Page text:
I have my first of many, many cheap and delicious meals. Georgian and Turkish influences are prevalent and extremely welcome, though there's an impressive variety of cuisines from other parts of the world. In most places you'd struggle to spend more than 100-180 hryvnia (£3-5) on a main. The Ukrainian chain Puzata Hata offers traditional classics at even cheaper prices. Rides on the (excellent, efficient) metro are a mere 8 hryvnia (£0.22) a time.
Known as the City of Golden Domes, there is an extraordinary richness of churches and cathedrals in Kyiv. I choose St. Sophia's, an 11th-century Byzantine style masterpiece in the city centre that has withstood, against all odds, invasion, neglect and the threat of demolition. It's a small but stunning maze of intricately-painted arches and beams of light. Outside I meet an old man cradling a bandura and singing some old folk tune over its gentle chords. He sings with a sincerity and depth of feeling that transcends our different languages.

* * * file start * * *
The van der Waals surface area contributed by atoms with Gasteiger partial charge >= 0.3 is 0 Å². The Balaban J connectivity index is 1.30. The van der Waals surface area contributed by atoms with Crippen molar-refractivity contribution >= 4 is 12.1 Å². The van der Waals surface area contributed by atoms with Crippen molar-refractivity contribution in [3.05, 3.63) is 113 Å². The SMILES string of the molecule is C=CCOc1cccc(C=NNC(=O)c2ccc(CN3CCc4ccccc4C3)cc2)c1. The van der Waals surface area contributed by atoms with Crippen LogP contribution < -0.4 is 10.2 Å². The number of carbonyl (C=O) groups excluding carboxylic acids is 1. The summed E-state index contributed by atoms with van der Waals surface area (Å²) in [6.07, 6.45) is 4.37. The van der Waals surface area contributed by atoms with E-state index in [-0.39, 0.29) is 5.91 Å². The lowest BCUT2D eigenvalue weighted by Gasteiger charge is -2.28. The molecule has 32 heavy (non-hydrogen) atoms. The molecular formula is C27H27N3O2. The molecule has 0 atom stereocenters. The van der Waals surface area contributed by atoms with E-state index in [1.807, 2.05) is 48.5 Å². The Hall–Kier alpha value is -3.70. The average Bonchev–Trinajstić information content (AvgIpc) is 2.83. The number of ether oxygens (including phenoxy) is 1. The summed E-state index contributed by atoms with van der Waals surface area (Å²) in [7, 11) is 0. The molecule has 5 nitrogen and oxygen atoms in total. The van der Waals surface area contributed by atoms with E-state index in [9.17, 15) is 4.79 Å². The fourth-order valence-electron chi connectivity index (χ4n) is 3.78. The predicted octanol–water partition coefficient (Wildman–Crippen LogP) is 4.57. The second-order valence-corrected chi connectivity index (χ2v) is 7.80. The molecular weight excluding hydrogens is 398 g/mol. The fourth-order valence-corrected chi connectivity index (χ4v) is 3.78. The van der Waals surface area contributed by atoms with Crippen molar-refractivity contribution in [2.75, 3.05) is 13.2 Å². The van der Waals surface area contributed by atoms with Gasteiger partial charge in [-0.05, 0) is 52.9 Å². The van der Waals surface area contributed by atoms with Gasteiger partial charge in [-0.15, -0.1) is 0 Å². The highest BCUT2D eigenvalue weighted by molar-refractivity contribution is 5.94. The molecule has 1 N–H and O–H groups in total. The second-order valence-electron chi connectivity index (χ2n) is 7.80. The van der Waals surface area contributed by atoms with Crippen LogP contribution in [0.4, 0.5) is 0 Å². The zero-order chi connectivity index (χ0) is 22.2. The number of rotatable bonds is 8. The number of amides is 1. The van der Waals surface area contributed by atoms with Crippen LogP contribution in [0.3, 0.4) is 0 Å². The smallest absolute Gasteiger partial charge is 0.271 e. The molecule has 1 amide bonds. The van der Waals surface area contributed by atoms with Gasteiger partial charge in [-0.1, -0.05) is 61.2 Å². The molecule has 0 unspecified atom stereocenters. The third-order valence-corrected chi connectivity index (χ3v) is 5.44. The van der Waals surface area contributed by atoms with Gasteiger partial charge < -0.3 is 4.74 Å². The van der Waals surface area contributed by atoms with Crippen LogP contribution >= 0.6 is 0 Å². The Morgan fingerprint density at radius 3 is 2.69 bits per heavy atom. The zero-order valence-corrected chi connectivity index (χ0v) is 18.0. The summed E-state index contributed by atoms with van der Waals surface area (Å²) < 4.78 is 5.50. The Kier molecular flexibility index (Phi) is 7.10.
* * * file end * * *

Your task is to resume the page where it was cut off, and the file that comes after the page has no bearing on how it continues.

The next day I head to the Museum of the History of Ukraine in the Second World War. Towering brigades of Soviet forces in stone, stoicism and defiance carved into their faces, greet you as you enter. Above them, the concrete roof is split in open wounds.
Kyiv was occupied by the Nazis between 1941-43 and saw appalling brutality. The carefully curated exhibits are unflinching and deeply affecting.
Since Ukraine's independence in 1991, Kyiv has often found itself at the epicentre of political turmoil, revolution and unrest. In 2014, bitter protests against the pro-Russian administration killed 130 and led to the overthrow of the government. (The Kremlin took advantage of the resulting destabilisation and embarked on the annexation of Crimea.)
The 2014 demonstrations, 2004 Orange Revolution, 2001 'Ukraine without Kuchma' and 1990 'Revolution on Granite' protests all took place in Maidan Nezalezhnosti ('Independence Square'). Today, the square is peaceful and welcoming, thronging with the young and the glamourous. But a sense of its revolutionary past is never far away. Currently it is a focal point for protests against the frightening autoritarianism in neighbouring Belarus.
As the evening draws in, I take my aching feet up to St. Andrew's Church and its famous descent linking Old Kyiv with Podil. It's a favourite spot for Kyiv's artist community. Vendors line the streets and kids on scooters clatter over the cobblestones.